1. Yes, we would have wanted to zoom out a little more to compare our region to surrounding regions.
  2. Change over time.
  3. Possibly a suggestion for teachers to use if they were doing a research project requiring population analysis. I don’t feel like this tool is really needed in terms of impacting my work. My understanding of the area and kids attending my school/our district was confirmed by this data.
  4. High income areas had more students and that was interesting.
Morgan Cottle's profile
Morgan Cottle

“Save Often.” The size of the group often. When there was three, one person out. Data was validating for one group, one group was not accurate because population did not fill the census. The data is only as accurate as what is filled out. When your geographic point is to small, you don’t get the breakdown you need.

Laci Nendel's profile
Laci Nendel

Coos Bay with Jessica Hageman How accurate is the map? How many families have actually filled out the census? We noticed there were more children in the lower income areas. The map was a nice visual.

Jean Gritter's profile
Jean Gritter

A powerful tool – very dense information. 11/12 students might do well paired up (AP Prob and Stats!); middle schoolers could do well if teacher pulled info and maps and gave those to students to compare and draw conclusions. Relevance to students engaging - looking at information about where they live.

Allan Chinn's profile
Allan Chinn

We’re grateful that we have a district level data person who can pull this information for us.

The observation was also made that undocumented families did not seem represented in parts of town where we know there are more families and children. My own school district noticed a drop in families completing Free/Reduced Meal application forms and maybe that is partially related to undocumented families not completing the FARM applications.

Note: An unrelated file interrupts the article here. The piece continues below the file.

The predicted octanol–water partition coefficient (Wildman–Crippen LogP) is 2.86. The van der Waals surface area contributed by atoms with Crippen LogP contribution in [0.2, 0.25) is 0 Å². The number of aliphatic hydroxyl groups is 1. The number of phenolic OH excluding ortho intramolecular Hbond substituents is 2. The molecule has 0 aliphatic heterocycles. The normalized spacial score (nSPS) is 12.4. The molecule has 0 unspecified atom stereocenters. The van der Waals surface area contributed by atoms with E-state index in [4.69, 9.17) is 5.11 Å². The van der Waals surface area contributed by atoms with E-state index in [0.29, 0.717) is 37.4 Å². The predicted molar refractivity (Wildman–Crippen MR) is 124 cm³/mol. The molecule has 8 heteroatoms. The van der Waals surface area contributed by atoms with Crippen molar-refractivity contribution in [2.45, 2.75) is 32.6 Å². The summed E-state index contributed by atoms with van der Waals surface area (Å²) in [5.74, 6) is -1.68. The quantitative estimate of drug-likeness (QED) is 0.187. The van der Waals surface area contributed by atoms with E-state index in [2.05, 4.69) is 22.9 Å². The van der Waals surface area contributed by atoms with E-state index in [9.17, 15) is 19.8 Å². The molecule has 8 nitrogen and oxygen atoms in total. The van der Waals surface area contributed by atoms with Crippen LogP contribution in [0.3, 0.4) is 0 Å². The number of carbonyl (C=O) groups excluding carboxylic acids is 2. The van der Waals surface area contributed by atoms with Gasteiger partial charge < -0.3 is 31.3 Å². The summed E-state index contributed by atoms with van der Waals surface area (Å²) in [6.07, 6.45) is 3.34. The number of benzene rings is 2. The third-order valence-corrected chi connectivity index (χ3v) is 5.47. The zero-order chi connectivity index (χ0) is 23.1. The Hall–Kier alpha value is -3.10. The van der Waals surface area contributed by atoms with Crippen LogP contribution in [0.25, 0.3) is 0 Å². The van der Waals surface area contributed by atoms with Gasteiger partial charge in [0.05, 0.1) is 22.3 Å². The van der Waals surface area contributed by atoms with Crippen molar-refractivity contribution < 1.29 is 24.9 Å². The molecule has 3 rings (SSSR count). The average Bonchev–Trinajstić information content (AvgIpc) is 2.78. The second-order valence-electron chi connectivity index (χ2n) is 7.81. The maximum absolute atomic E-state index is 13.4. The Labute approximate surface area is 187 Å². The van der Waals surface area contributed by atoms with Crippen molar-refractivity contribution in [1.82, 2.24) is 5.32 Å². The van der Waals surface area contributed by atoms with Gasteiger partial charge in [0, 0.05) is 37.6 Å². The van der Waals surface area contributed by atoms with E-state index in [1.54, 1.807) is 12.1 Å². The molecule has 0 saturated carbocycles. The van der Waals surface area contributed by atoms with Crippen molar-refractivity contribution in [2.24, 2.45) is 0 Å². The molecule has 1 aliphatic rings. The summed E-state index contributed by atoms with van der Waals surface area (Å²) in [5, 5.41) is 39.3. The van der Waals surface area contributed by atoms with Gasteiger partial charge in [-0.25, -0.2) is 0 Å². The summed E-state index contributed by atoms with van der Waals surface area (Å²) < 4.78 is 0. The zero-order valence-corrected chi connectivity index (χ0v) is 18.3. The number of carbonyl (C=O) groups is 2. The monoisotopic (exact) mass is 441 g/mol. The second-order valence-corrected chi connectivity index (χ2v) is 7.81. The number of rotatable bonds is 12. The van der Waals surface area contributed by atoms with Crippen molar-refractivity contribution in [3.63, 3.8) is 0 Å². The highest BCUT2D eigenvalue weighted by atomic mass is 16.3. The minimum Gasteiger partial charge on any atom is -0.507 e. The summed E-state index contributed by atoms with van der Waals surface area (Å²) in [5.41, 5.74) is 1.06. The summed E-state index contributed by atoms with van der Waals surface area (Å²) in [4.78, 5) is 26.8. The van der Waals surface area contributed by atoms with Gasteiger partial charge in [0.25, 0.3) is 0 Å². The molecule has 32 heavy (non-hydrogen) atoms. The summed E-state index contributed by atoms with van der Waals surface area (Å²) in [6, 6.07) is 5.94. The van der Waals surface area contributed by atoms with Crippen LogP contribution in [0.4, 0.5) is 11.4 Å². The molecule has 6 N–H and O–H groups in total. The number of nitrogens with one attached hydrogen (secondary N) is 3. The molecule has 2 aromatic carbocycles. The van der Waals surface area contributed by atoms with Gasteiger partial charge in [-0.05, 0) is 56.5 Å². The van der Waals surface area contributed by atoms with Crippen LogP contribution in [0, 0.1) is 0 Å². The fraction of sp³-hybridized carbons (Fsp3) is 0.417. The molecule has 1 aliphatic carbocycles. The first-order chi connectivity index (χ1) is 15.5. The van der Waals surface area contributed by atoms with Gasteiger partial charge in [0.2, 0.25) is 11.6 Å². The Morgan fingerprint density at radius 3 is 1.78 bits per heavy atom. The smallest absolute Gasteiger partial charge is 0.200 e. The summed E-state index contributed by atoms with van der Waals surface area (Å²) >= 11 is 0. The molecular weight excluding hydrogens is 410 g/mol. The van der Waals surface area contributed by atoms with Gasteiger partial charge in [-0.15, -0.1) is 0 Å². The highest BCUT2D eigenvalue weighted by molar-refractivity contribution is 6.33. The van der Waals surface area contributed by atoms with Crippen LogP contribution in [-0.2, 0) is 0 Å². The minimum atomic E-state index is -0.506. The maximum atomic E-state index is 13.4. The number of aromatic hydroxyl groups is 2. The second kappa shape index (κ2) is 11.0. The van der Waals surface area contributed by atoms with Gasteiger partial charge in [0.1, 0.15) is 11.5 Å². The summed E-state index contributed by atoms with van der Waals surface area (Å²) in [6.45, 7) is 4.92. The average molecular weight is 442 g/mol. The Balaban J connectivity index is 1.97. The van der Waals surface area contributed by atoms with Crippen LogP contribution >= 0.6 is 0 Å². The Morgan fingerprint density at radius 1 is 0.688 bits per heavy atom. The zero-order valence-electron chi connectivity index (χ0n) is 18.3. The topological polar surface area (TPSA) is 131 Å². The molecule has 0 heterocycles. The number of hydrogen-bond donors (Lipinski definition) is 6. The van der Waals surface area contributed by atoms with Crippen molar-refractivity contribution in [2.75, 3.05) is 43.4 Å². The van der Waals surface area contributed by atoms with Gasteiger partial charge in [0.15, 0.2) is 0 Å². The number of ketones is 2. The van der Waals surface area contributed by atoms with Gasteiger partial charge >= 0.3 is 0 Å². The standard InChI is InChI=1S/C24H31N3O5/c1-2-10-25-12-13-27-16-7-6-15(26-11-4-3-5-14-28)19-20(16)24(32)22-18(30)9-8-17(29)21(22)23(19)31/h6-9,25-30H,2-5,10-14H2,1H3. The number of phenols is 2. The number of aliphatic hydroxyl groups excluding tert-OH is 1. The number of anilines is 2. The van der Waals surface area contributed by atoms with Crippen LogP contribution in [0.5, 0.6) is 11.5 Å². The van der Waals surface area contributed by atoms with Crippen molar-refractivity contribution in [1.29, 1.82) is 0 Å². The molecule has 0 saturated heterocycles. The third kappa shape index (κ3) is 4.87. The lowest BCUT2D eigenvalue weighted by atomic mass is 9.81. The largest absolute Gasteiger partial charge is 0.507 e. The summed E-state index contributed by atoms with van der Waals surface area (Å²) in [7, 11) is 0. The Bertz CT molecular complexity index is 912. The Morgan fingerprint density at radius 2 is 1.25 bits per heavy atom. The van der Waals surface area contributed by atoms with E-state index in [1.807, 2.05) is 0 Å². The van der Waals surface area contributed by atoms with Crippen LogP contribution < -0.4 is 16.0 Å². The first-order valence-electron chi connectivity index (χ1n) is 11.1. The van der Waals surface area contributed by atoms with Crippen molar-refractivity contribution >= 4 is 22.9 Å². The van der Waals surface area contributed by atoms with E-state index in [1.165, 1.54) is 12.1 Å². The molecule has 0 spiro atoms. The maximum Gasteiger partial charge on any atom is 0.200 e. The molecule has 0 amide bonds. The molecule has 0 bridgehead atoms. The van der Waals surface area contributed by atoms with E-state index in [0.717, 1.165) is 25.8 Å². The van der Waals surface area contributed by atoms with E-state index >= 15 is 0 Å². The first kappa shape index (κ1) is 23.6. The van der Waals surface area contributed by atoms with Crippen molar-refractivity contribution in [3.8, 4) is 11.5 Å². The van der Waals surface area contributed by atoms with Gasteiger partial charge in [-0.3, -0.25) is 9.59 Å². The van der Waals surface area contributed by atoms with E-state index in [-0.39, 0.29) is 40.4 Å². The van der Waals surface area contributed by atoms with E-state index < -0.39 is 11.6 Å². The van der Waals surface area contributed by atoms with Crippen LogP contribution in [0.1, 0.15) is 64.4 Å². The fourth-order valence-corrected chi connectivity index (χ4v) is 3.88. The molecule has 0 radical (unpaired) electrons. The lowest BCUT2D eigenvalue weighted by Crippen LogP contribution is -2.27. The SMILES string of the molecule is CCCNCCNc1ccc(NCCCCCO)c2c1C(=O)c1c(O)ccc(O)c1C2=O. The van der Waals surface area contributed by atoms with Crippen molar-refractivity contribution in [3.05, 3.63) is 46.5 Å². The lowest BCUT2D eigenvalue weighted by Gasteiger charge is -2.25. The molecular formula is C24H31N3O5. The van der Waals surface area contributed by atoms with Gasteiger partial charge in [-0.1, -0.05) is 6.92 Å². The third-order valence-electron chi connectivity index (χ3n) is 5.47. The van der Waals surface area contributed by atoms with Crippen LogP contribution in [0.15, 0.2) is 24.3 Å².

Jamie Stiles's profile
Jamie Stiles

There was a level of complexity that could prove problematic for students trying to follow a similar set of instructions. Difficult to have good analysis if your base layer is not granular enough (census track in rural ares).

Nathan Helwig's profile
Nathan Helwig

Southern Oregon group: SPIDERS. The data is misleading because there is a lack of minority groups who fill out the census form. Therefore, our median income was driven higher than what it really is. This has impacted title one funding to our school district because of the lack of true data.

Vanessa Clark's profile
Vanessa Clark

I know that a lot of you that I spoke with about this activity thought that creating the maps would be a challenging class activity, but that using them to interpret data and information would provide the basis for powerful discussions. This morning I came across the Esri GeoInquiries for Schools section of the Esri ArcGIS site. There are a ton of activities grouped by subject area with related standards, pre-created maps, and lesson plans. I haven't had time to dive too deeply into it, but it looks like this is exactly what many of you said would be useful for classroom teachers!